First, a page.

Whitney – Film Review


Whitney is a documentary-film that premiered at the Cannes Film Festival earlier this year. Directed by Kevin MacDonald, the documentary explores the life of iconic musician Whitney Houston, examining everything from her early years, her unparalleled levels of success, to her battle with addiction, leading to her untimely death, aged 48 in 2012. While I was aware of Whitney Houston’s music, and recognised her stunning talent, this documentary gave me the opportunity to delve-deep into her work and the circumstances surrounding her life.

Major praise must be directed at this picture for gathering so many of the key personalities that surrounded Houston’s life to be interviewed, for the purpose of painting a picture of the life of this lauded artist. There is little to no bias, as even those closest to the “I Have Nothing” singer portrayed a complex and truthful image of the star. As the film progresses, some key figures come across far better than others, as we begin to see the manner in which they treated the star before her death. Still, MacDonald never sets-up anyone as a villain. Instead, he presents the information and the events in frank-fashion, ensuring no level of bias exists and crafts a well-rounded documentary.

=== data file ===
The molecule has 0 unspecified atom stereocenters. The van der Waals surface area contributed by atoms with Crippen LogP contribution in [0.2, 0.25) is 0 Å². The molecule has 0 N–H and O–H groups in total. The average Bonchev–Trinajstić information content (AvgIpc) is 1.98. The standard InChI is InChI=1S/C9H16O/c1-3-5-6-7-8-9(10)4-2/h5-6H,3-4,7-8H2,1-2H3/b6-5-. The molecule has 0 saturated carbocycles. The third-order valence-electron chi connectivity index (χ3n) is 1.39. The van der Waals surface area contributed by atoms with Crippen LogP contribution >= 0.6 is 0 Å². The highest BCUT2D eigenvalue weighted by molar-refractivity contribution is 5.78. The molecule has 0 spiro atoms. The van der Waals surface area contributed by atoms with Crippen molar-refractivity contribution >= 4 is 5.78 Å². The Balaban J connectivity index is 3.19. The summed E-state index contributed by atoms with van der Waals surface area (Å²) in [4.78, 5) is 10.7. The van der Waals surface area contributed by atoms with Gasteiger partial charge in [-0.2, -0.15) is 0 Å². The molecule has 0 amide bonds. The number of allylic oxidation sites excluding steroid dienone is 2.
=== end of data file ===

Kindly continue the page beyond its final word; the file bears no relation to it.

Whitney Houston herself, thankfully and rightly so, is the heart and soul of the picture. Her vibrant presence illuminates the big-screen and is utterly infectious, just as it was on the various award and chat shows she appeared on during her various promotional tours. I so appreciated the film-makers efforts to highlight Houston’s innocence and organic passion for soul and gospel music in the years prior to her demons and addictions. She came across utterly lively and bright, and her connection to music was so utterly pure, making the lethal-spiral of addiction she would eventually face all-the-more devastating.